When you struggle with stress your child may notice. Children are very tuned in to how their parents feel and behave.
- If you feel stressed you should not give yourself a hard time it is a good chance to show your child that there are ways to manage it healthily.
- You will sometimes not manage your stress well. This is OK as long as it does not happen often. Show them that you can make it right again and cope. Talk to your child about it; ‘I’m sorry I was stressed because we were late – then you wouldn’t put on your shoes and I shouted’. Talk about what you could have done instead (E.g. take some slow deep breaths).
- Get your child involved with the techniques you use to cope with stress – children really benefit from learning how to relax, be mindful, be active and talk about how they feel!
Who Can Help?
If your stress is making it hard to cope with family life and you worry it is affecting your children it is important to get more help. This is the first step to things getting better. You can contact the Healthy Child Programme by calling Just One Number on 0300 300 0123 or texting Parentline on 07520 631590. Our opening hours are 8am-6pm Monday-Friday (excluding bank holidays) and 9am-1pm on Saturdays.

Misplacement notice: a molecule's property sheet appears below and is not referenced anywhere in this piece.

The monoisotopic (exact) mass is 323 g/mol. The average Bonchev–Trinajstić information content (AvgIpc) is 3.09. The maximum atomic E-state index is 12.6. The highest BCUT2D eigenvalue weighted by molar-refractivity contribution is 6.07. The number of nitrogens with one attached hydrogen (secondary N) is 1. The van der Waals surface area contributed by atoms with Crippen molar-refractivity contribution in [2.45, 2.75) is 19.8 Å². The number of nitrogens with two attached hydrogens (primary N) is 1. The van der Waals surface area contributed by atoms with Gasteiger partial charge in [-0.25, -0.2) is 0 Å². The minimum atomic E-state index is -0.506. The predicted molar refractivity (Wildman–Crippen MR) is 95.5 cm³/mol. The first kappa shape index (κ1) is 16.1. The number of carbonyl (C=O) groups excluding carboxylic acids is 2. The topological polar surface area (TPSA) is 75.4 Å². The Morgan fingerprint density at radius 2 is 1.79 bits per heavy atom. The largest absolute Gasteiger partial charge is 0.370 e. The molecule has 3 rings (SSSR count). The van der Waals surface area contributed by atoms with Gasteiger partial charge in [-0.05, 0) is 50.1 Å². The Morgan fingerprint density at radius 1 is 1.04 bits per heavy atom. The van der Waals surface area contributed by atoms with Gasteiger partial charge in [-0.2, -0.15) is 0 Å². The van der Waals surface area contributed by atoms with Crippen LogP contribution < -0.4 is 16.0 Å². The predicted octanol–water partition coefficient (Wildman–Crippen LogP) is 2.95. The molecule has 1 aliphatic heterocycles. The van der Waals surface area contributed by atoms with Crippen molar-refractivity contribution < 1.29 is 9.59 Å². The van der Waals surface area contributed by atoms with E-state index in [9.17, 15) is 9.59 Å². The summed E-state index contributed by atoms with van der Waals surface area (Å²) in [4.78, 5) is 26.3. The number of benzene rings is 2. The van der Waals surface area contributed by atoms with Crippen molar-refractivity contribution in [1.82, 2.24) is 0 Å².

If you are 11-19 you can text ChatHealth on 07480635060 for confidential advice from one of our team.
For 11–25 year olds Kooth is a free, confidential and safe way to receive online counselling, advice and emotional well-being support.
Childline - Children and young people under 19 can call 0800 1111 for free support.
Young Minds Parents Helpline - Call 0808 802 5544 for free Mon-Fri from 9.30am to 4pm.
See, Hear, Respond - Best Beginnings and Barnado's are providing free support to pregnant families and new parents struggling during the COVID-19 pandemic.
Alternatively you can speak to your GP.